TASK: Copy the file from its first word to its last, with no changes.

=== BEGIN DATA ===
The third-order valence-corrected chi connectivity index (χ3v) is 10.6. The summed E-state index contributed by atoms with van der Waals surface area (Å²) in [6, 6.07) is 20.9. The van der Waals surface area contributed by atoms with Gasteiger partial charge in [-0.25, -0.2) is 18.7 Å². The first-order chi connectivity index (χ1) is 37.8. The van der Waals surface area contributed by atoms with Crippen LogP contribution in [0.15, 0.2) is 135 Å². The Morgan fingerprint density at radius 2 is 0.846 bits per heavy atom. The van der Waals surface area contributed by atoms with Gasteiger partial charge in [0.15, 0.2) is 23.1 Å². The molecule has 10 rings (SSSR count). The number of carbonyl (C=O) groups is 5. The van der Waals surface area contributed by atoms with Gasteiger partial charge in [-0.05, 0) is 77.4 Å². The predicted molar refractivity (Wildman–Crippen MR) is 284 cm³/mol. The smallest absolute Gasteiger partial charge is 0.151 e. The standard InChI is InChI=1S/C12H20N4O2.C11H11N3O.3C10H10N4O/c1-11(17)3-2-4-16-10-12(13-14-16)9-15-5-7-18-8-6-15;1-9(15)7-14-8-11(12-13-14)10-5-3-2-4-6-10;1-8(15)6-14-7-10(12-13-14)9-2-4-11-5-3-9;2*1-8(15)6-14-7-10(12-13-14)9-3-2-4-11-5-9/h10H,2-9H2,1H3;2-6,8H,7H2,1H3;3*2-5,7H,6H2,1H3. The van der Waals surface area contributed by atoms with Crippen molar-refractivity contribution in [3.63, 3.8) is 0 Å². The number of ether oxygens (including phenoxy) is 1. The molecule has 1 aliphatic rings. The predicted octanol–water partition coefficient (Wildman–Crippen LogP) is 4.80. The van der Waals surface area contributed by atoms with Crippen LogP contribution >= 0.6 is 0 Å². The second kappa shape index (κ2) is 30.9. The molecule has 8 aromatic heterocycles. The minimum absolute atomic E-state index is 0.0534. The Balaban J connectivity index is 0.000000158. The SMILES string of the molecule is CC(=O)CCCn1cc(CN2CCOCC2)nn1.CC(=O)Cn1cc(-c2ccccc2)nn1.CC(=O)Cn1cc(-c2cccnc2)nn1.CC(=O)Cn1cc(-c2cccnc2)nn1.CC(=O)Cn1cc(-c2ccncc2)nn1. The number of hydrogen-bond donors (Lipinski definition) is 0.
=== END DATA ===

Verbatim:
The third-order valence-corrected chi connectivity index (χ3v) is 10.6. The summed E-state index contributed by atoms with van der Waals surface area (Å²) in [6, 6.07) is 20.9. The van der Waals surface area contributed by atoms with Gasteiger partial charge in [-0.25, -0.2) is 18.7 Å². The first-order chi connectivity index (χ1) is 37.8. The van der Waals surface area contributed by atoms with Crippen LogP contribution in [0.15, 0.2) is 135 Å². The Morgan fingerprint density at radius 2 is 0.846 bits per heavy atom. The van der Waals surface area contributed by atoms with Gasteiger partial charge in [0.15, 0.2) is 23.1 Å². The molecule has 10 rings (SSSR count). The number of carbonyl (C=O) groups is 5. The van der Waals surface area contributed by atoms with Gasteiger partial charge in [-0.05, 0) is 77.4 Å². The predicted molar refractivity (Wildman–Crippen MR) is 284 cm³/mol. The smallest absolute Gasteiger partial charge is 0.151 e. The standard InChI is InChI=1S/C12H20N4O2.C11H11N3O.3C10H10N4O/c1-11(17)3-2-4-16-10-12(13-14-16)9-15-5-7-18-8-6-15;1-9(15)7-14-8-11(12-13-14)10-5-3-2-4-6-10;1-8(15)6-14-7-10(12-13-14)9-2-4-11-5-3-9;2*1-8(15)6-14-7-10(12-13-14)9-3-2-4-11-5-9/h10H,2-9H2,1H3;2-6,8H,7H2,1H3;3*2-5,7H,6H2,1H3. The van der Waals surface area contributed by atoms with Crippen molar-refractivity contribution in [3.63, 3.8) is 0 Å². The number of ether oxygens (including phenoxy) is 1. The molecule has 1 aliphatic rings. The predicted octanol–water partition coefficient (Wildman–Crippen LogP) is 4.80. The van der Waals surface area contributed by atoms with Crippen LogP contribution >= 0.6 is 0 Å². The second kappa shape index (κ2) is 30.9. The molecule has 8 aromatic heterocycles. The minimum absolute atomic E-state index is 0.0534. The Balaban J connectivity index is 0.000000158. The SMILES string of the molecule is CC(=O)CCCn1cc(CN2CCOCC2)nn1.CC(=O)Cn1cc(-c2ccccc2)nn1.CC(=O)Cn1cc(-c2cccnc2)nn1.CC(=O)Cn1cc(-c2cccnc2)nn1.CC(=O)Cn1cc(-c2ccncc2)nn1. The number of hydrogen-bond donors (Lipinski definition) is 0.